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The bracket-busting Eagles aren't fazed by making it to the Sweet 16. They intend to keep going even though they face Florida.
Florida Gulf Coast's Sherwood Brown dunks during Thursday's practice for the Eagles' NCAA regional semifinal game against Florida on Friday.
Thursday, March 28, 2013
ARLINGTON, Texas — A week ago, Florida Gulf Coast University was just another overlooked No. 15 seed — a long shot at best to nearly everyone eyeballing their NCAA tournament brackets.
Now the Eagles are the high-flying show from “Dunk City” in the round of 16, the darlings of the South Regional and a bracket-busting team everybody is talking about even when surrounded by former national champions Michigan, Kansas and Florida.
“Things have changed dramatically,” FGCU coach Andy Enfield said.
“The way we looked at it, we did make history. ... We feel like we shocked the world,” said Brett Comer, the guard with 22 points and 24 assists in two NCAA games. “Nobody picked us to beat Georgetown, or San Diego State, for sure. We’re going to prepare for Florida the same way. We’re going to try to win again.”
Florida Gulf Coast (26-10) plays the SEC regular-season champion Gators (28-7), the No. 3 seed in the South, tonight. The improbable intrastate showdown is magnified even more at Cowboys Stadium, where the court is on a raised stage and below giant high-definition screens that had the players’ attention on Thursday.
“Even if you make big plays, it’s hard to get a good angle on that TV, you have to stand right on the edge [of the court],” Eagles forward Chase Fieler said. “We’ll have to run more toward the sideline to see it.”
This group doesn’t need one of the world’s largest HD displays to appear larger than life, though any highlight dunks sure will look good on the big screens.
How about a few shots up there of their sun-soaked campus in Fort Myers, Fla., with its man-made lakes and a beach? The school’s first classes were held in August 1997, making FGCU younger than the players who have put it on a national stage.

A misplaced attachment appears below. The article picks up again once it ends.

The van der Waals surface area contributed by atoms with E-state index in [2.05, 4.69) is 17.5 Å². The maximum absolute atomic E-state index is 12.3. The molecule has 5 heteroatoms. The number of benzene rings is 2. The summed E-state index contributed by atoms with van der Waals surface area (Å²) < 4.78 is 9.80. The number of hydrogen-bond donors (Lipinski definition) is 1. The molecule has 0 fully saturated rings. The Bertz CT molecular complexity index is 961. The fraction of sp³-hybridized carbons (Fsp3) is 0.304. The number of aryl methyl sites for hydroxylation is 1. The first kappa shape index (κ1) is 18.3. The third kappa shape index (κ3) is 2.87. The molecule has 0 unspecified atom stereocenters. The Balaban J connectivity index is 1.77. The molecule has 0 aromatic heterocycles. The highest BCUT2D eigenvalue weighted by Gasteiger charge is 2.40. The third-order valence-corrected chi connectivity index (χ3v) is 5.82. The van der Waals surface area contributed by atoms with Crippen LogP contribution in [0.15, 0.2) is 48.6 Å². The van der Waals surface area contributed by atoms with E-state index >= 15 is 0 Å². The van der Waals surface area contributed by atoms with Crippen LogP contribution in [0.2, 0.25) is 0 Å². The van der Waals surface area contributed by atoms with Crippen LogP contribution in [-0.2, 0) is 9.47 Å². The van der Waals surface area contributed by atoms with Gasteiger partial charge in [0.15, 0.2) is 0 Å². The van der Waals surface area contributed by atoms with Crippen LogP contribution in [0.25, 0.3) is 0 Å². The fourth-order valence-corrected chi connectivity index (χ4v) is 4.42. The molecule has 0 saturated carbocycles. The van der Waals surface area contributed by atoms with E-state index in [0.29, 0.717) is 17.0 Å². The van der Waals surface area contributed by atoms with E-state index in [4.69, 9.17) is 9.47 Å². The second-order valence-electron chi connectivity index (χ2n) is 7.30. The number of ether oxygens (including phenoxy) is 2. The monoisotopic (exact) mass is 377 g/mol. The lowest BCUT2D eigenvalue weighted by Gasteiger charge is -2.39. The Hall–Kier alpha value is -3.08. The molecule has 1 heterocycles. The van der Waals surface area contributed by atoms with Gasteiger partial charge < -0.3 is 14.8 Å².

“I never heard of Florida Gulf Coast until actually I started to visit the school and to attend it,” admitted Sherwood Brown, the dreadlocked showman who leads the Eagles in scoring (15.6 points per game) and rebounds (6.6 rpg) and is their only senior starter.
After their two NCAA tournament victories in Philadelphia, the Eagles arrived home early Monday morning. All the players were in back in class a few hours after that, though the atmosphere had certainly changed on the campus with an enrollment of 13,468.
“It was a busy week, just with the attention and the media being around. And the students were excited about what’s going on and talking to us,” Fieler said.
“But now we’re in Dallas, we can feel the game starting to get closer and closer,” Enfield said. “Just like the Georgetown and San Diego State games got closer and closer. And they’re very, very focused.”
While Florida Gulf Coast was back home getting accolades and trying to prepare among a pep rally-type atmosphere, the Gators spent the entire week in Texas. They stayed in the Lone Star State instead of going back-and-forth after beating Minnesota last Sunday in Austin, about three hours away.
The Eagles are in the round of 16 in only their second season being eligible for the NCAA tournament. Florida, a state school with nearly 50,000 students, has a roster loaded with NCAA experience.
It is the first time that two teams from the same state have met in this round of the NCAA tournament.
Florida, which won consecutive national titles in 2006 and 2007, has been to the regional finals each of the last two years. But this is the last chance for seniors Kenny Boynton, Erik Murphy and Mike Rosario to get a championship of their own.
“We remember the pain it caused for us last year,” Boynton said. “I think we used it to learn. ... We’ve been close. And our goal is to get further this year.”
The Gators, Kansas, Marquette and Ohio State are the only teams in the NCAA round of 16 for the third season in a row. It is the first time Florida has done that.
Yet, most of the attention is going to the smaller school about 250 miles away that the Gators have played only once before. That was a 94-60 Florida victory at home in 2008, when Florida Gulf Coast was in only its second season of Division I competition.
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